It’s a glorious sunny morning in Clare, two hours north west of Adelaide as my husband and I set off on bikes to explore Riesling country. We’re taking a path along an old railway line that cuts through the length of the Clare Valley.
The Riesling Trail, as it’s known, runs for 36 km, but we’ve got our sights set on Auburn, 25 km away. Just as train travel offers an intimate view of life along the railway line, so does the trail. At various times it borders bush land, vineyards and farms.
We cycle past cellar doors, kangaroos, chook runs, duck ponds, through eucalypt avenues and along hedges of lavender and pine – the perfect country scene. But it is only after we stop for lunch in Auburn and begin the journey home that I realize that my bottom isn’t going to make the 25 km back to Clare. And when I dismount to push my bike I realize that virtually the entire return journey will be uphill and that my legs aren’t going to make it either.
I push and pedal as far as O’Leary Walker Wines, some eight kilometres up the track. There, I admit defeat and do the only reasonable thing.
While the weather closes in and my husband presses on to finish the ride, I head for the cellar door. I find a comfortable sofa, a magazine, a glass of wine, and I wait for my husband to return with the car.
Of course, it’s not as rewarding as cycling uphill in the rain, but sometimes sacrifices have to be made!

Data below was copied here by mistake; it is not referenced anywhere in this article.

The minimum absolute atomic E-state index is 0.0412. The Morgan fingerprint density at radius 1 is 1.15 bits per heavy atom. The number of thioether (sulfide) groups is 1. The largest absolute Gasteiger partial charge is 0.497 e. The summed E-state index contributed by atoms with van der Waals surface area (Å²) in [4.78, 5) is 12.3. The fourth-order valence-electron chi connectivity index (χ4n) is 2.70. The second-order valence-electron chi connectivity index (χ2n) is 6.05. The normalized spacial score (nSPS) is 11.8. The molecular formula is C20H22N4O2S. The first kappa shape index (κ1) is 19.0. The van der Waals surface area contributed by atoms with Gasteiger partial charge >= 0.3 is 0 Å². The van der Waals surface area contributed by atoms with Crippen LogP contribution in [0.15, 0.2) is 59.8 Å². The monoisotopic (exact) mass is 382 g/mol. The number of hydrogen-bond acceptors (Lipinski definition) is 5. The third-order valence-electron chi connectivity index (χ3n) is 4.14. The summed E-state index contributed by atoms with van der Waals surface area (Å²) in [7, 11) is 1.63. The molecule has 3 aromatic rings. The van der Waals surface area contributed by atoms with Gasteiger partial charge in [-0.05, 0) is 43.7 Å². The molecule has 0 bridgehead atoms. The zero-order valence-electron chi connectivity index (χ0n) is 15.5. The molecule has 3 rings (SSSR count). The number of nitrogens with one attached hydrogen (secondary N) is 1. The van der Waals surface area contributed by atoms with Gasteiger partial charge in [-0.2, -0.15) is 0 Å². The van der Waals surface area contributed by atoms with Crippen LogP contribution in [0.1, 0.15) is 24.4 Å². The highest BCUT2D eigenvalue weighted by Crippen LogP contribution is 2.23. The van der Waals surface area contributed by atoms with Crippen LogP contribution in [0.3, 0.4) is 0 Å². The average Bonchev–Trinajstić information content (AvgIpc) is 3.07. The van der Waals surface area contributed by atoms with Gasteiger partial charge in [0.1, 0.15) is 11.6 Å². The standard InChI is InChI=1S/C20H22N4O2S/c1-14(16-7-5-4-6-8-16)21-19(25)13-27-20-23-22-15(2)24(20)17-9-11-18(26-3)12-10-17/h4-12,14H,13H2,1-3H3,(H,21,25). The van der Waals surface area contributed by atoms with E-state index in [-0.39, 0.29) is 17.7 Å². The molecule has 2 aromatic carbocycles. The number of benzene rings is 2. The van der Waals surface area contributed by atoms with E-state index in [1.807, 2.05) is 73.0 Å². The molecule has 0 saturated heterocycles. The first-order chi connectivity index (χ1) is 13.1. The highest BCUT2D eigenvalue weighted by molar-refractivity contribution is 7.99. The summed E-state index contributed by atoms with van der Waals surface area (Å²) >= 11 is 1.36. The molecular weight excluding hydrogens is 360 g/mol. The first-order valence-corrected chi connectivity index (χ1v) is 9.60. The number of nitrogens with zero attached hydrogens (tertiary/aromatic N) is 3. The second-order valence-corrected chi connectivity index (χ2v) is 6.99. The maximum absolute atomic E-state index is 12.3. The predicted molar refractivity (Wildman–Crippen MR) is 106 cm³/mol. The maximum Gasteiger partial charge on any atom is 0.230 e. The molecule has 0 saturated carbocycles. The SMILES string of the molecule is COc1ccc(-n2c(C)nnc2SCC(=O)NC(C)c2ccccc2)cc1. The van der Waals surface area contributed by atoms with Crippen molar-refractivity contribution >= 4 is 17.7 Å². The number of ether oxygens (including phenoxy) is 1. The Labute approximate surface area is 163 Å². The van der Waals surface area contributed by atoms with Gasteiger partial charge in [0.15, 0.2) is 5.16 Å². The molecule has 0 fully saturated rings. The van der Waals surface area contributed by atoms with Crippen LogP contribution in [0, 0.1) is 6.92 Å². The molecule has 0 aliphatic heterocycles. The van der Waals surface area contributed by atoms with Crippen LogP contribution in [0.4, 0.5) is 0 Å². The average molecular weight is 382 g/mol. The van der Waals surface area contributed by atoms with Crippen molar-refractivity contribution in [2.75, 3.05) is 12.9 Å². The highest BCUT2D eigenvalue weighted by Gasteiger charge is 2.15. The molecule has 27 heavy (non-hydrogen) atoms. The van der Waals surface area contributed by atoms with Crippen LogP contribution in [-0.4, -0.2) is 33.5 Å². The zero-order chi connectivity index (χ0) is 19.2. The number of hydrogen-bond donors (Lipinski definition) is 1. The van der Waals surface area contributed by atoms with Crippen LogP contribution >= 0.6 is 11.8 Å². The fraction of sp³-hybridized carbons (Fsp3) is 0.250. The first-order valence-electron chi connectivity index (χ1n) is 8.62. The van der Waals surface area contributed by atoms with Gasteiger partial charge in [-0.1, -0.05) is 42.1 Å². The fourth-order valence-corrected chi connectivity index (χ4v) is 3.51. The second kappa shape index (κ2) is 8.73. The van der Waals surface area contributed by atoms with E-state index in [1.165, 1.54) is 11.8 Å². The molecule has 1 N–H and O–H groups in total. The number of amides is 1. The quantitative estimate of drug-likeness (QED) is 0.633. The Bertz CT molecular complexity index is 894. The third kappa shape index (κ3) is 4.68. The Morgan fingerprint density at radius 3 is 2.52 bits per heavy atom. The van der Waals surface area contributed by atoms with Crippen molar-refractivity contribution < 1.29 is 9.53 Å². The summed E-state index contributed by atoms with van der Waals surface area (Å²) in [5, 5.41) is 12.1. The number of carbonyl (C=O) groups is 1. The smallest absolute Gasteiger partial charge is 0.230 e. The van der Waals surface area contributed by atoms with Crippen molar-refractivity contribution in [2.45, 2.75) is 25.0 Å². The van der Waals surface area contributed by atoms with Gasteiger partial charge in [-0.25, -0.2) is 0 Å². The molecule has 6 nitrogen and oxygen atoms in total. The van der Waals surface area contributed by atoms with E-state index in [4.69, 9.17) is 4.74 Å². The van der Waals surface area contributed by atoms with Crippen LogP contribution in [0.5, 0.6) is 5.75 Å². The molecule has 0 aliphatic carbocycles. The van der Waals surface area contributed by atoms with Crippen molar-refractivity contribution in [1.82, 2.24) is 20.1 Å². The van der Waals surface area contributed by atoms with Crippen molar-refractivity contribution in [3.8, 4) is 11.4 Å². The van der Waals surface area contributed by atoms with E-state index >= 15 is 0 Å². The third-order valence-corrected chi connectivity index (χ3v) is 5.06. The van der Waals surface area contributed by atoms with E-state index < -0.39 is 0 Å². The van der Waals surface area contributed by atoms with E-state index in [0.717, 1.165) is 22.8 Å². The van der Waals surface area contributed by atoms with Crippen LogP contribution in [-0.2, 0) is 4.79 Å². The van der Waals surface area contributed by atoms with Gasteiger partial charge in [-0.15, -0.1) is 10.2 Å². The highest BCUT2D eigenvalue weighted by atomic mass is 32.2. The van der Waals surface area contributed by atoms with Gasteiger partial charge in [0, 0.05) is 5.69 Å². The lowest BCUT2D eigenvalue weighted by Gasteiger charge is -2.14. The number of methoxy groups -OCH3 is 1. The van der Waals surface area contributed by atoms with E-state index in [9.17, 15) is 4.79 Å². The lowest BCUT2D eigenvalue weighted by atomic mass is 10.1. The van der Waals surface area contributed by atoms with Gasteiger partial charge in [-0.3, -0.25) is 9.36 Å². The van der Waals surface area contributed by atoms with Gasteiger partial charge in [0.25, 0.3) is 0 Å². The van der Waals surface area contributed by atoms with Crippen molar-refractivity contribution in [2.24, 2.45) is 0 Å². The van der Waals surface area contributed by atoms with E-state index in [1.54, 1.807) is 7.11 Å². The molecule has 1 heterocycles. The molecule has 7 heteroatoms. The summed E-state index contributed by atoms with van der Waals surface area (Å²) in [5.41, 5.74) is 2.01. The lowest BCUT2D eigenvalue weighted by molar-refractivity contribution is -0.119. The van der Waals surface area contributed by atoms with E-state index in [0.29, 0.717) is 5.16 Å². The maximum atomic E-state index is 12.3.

The following day the rain has set in, so we head, by car, for the Skillogalee Winery. I wonder if we are the only people crazy enough to be out in this winter weather. But when we enter the quaint old farmhouse that doubles as a restaurant and cellar door and ask for a table for lunch, we are met with a surprising response from a member of staff.
‘You have a reservation.’
It’s not even a question. The restaurant, which seats eighty – between its cosy interior and picturesque verandah, is fully booked.
Anyone who knows to visit Skillogalee for lunch knows to book in advance (apart from us, it seems).
Skillogalee is a South Australian institution and weekends at the family-owned boutique winery are busy no matter how wet it gets outside. As luck would have it, the restaurant can seat us for an early lunch, which gives us ample time to admire the view over the cottage garden and the misty vineyards, enjoy a beautiful regional meal and taste a selection of Skillogalee’s wines. A fire is roaring inside, and even on the verandah we are well protected from the weather. Heaters are warming the slate floor and just in case we get chilly – there are knee rugs on offer.
By the time we finish lunch, it’s still wet outside and our Tour de Vallé Clare has been completely washed out. My husband is disappointed. I’d also love to see the sun shining on the Clare Valley, but I’m quietly relieved. Cycling is magical, but how comfortable is it to tour the wineries by car!
Julie Fison’s travel stories are featured in the Australian Good Food & Travel Guide.